December 1, 2020 – The El Paso County Regional Business Relief Fund (RBRF) saved up to 11,789 jobs and protected $1.1 billion in local economic output, according to a report just released by Summit Economics.

The El Paso Board of County Commissioners and the county’s Economic Development department created the RBRF to assist local small businesses and non-profits struggling with the financial impact of COVID-19. The County seeded the fund with $13.8 million from its allocation of CARES Act dollars.

“This is a prime example of El Paso County answering the call,” said Board of County Commissioners Chair Mark Waller. “Creating the Regional Business Relief Fund was perhaps the most impactful decision we made with the CARES Act funding. Through this program alone, up to 11,700 people still have a job and can still put food on their tables. Also, the businesses and non-profits that got this money never have to pay it back. This program is a win-win for our community.”

“We thank El Paso County for standing up this program to help meet the needs of our business community during these challenging times,” said Mayor John Suthers. “The RBRF saved jobs, kept businesses open and preserved up to $12 million in local sales tax revenue. We also thank Summit Economics, LLC for producing this report to provide accountability and transparency around the use of federal CARES Act dollars.”

“The RBRF’s efforts to provide funding to 864 local businesses are impressive,” said Tom Binnings, Senior Partner at Summit Economics. “The fund is a critical element in assisting the small business community and local organizations as they strive to keep their doors open and keep people working. In addition to providing a sense of hope ahead of a vaccine, the RBRF demonstrates leadership on the part of local governments, foundations, and non-profits to help during these social, medical, and economically painful times.”

According to Summit Economics, the total businesses helped by this fund employed 11,700 people (before COVID), and had an overall economic impact, as measured by output or revenues, of $1.144 billion annually. Economists estimate 20% of America’s small businesses could be lost during the COVID-19 pandemic. Yelp data indicates 60% of businesses that showed temporary closures on their website have moved to a permanent closure status. Hopefully most will reopen in the future. .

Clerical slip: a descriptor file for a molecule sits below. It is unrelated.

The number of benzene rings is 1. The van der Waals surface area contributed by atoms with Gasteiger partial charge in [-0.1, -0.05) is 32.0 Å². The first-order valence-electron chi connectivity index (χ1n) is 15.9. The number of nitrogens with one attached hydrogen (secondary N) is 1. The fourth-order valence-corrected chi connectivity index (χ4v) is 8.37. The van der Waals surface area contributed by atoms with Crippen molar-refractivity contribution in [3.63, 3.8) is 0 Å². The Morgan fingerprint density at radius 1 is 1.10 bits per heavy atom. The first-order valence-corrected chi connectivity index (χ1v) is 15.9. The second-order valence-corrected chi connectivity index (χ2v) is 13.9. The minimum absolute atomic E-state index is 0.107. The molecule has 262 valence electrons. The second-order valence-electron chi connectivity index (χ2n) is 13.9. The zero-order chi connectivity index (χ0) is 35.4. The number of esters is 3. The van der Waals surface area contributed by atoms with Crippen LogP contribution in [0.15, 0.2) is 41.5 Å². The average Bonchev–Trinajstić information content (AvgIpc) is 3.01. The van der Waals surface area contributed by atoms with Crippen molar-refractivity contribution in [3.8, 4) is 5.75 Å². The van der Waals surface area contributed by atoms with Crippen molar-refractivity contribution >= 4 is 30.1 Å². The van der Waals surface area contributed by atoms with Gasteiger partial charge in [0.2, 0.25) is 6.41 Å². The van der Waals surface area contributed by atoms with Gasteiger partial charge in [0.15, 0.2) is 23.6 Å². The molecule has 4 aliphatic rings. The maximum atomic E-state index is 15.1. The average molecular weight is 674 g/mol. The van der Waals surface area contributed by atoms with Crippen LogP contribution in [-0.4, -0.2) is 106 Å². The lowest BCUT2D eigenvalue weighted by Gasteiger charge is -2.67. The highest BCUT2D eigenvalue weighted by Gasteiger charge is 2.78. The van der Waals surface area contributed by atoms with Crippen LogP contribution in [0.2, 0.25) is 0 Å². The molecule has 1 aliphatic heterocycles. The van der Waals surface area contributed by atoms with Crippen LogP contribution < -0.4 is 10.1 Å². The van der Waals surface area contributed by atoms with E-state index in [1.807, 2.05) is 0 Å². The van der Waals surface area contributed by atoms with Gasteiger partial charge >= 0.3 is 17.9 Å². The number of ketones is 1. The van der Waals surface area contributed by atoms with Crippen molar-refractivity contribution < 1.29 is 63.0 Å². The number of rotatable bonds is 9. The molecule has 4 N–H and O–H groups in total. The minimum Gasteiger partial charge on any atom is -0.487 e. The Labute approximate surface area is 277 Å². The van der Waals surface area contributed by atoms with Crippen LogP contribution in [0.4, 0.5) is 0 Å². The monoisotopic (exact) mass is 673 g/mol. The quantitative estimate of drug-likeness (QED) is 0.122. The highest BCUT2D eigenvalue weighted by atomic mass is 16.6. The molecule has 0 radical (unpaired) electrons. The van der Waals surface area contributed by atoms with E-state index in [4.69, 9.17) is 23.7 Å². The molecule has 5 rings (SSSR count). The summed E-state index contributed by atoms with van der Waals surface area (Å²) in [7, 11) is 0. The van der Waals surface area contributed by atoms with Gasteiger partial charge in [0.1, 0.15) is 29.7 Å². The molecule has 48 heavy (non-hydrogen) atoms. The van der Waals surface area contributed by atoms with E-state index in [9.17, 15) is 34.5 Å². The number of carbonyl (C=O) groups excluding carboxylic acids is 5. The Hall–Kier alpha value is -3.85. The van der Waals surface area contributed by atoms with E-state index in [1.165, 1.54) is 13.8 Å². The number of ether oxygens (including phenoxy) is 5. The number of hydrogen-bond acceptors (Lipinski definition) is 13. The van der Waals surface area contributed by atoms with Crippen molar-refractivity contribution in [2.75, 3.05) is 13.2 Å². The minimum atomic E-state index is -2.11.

“The El Paso County business community needs broad based support to maintain resilience until normalcy returns,” Binnings continued. “We commend everyone involved for their efforts.”

The City of Colorado Springs retained Summit Economics, LLC to estimate the economic and fiscal impacts that might result from soft loans and grants made to local businesses and non-profit organizations. Specifically, Summit Economics examined those businesses that either shut down, or are at serious risk of laying off employees and closing as a result of the COVID-19 pandemic. The report examines the potential impact of grants made through the county’s RBRF in October 2020. In addition, the report also shows the cumulative impact of all local agencies that provided loans and grants to the area business and non-profits related to the disease. The other agencies measured include: Survive and Thrive, the Pikes Peak Community Foundation, the Downtown Development Authority, and El Paso County’s EZ Business Relief Fund. The report also measures the economic impact over a 1- and 3-year timespan.

The RBRF provided up to $20,000 of grant assistance to 864 adversely affected businesses and non-profits in El Paso County from its direct allocation of Federal funds from the CARES Act Relief Fund. The County chose to open a competitive grant application process for small businesses and non-profits, to assist with their business-related costs incurred due to the COVID-19 economic disruption such as: rent, mortgage or utility payments, employee payroll, accounts payable and other fixed debt costs, and personal protection equipment.